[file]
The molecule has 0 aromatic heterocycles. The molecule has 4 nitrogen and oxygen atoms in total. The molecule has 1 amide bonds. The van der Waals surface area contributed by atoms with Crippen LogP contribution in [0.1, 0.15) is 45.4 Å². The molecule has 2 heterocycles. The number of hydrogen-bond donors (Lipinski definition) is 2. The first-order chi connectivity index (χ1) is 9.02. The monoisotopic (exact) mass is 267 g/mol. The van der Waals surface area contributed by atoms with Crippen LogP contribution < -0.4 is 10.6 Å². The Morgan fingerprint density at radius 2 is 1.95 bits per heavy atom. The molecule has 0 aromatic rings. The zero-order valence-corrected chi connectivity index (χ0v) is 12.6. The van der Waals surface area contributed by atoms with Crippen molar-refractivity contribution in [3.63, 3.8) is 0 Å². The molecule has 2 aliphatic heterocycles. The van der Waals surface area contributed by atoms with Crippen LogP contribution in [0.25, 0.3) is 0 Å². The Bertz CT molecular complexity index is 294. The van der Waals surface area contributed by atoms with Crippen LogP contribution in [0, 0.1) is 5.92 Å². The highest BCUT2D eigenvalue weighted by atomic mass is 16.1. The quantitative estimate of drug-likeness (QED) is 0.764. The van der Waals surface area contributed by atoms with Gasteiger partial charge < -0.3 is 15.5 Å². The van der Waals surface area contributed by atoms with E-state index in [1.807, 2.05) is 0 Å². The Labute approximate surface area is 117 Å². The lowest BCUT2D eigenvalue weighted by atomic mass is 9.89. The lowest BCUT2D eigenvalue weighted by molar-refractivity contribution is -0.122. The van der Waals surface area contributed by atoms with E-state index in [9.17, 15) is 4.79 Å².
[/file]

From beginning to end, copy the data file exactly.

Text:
The molecule has 0 aromatic heterocycles. The molecule has 4 nitrogen and oxygen atoms in total. The molecule has 1 amide bonds. The van der Waals surface area contributed by atoms with Crippen LogP contribution in [0.1, 0.15) is 45.4 Å². The molecule has 2 heterocycles. The number of hydrogen-bond donors (Lipinski definition) is 2. The first-order chi connectivity index (χ1) is 9.02. The monoisotopic (exact) mass is 267 g/mol. The van der Waals surface area contributed by atoms with Crippen LogP contribution < -0.4 is 10.6 Å². The Morgan fingerprint density at radius 2 is 1.95 bits per heavy atom. The molecule has 0 aromatic rings. The zero-order valence-corrected chi connectivity index (χ0v) is 12.6. The van der Waals surface area contributed by atoms with Crippen molar-refractivity contribution in [3.63, 3.8) is 0 Å². The molecule has 2 aliphatic heterocycles. The van der Waals surface area contributed by atoms with Crippen LogP contribution in [0.25, 0.3) is 0 Å². The Bertz CT molecular complexity index is 294. The van der Waals surface area contributed by atoms with Crippen LogP contribution in [0, 0.1) is 5.92 Å². The highest BCUT2D eigenvalue weighted by atomic mass is 16.1. The quantitative estimate of drug-likeness (QED) is 0.764. The van der Waals surface area contributed by atoms with Gasteiger partial charge < -0.3 is 15.5 Å². The van der Waals surface area contributed by atoms with E-state index in [1.807, 2.05) is 0 Å². The Labute approximate surface area is 117 Å². The lowest BCUT2D eigenvalue weighted by atomic mass is 9.89. The lowest BCUT2D eigenvalue weighted by molar-refractivity contribution is -0.122. The van der Waals surface area contributed by atoms with E-state index in [9.17, 15) is 4.79 Å².